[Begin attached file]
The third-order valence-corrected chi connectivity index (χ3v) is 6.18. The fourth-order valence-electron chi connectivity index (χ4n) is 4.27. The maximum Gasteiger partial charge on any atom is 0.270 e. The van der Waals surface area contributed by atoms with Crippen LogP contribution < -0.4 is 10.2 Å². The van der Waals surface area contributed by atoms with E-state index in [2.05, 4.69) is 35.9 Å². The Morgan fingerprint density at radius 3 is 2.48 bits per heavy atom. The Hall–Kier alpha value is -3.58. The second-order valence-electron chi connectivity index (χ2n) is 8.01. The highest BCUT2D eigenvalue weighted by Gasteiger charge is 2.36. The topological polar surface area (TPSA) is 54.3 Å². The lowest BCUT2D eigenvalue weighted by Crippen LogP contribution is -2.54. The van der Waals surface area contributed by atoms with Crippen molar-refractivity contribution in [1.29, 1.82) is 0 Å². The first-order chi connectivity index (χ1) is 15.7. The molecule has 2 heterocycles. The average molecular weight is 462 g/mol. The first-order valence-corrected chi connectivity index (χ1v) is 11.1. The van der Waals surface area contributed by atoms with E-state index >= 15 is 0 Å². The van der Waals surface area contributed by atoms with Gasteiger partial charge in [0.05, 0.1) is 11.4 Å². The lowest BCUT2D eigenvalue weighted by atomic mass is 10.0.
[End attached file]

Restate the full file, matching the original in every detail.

The third-order valence-corrected chi connectivity index (χ3v) is 6.18. The fourth-order valence-electron chi connectivity index (χ4n) is 4.27. The maximum Gasteiger partial charge on any atom is 0.270 e. The van der Waals surface area contributed by atoms with Crippen LogP contribution < -0.4 is 10.2 Å². The van der Waals surface area contributed by atoms with E-state index in [2.05, 4.69) is 35.9 Å². The Morgan fingerprint density at radius 3 is 2.48 bits per heavy atom. The Hall–Kier alpha value is -3.58. The second-order valence-electron chi connectivity index (χ2n) is 8.01. The highest BCUT2D eigenvalue weighted by Gasteiger charge is 2.36. The topological polar surface area (TPSA) is 54.3 Å². The lowest BCUT2D eigenvalue weighted by Crippen LogP contribution is -2.54. The van der Waals surface area contributed by atoms with Crippen molar-refractivity contribution in [1.29, 1.82) is 0 Å². The first-order chi connectivity index (χ1) is 15.7. The molecule has 2 heterocycles. The average molecular weight is 462 g/mol. The first-order valence-corrected chi connectivity index (χ1v) is 11.1. The van der Waals surface area contributed by atoms with E-state index >= 15 is 0 Å². The van der Waals surface area contributed by atoms with Gasteiger partial charge in [0.05, 0.1) is 11.4 Å². The lowest BCUT2D eigenvalue weighted by atomic mass is 10.0.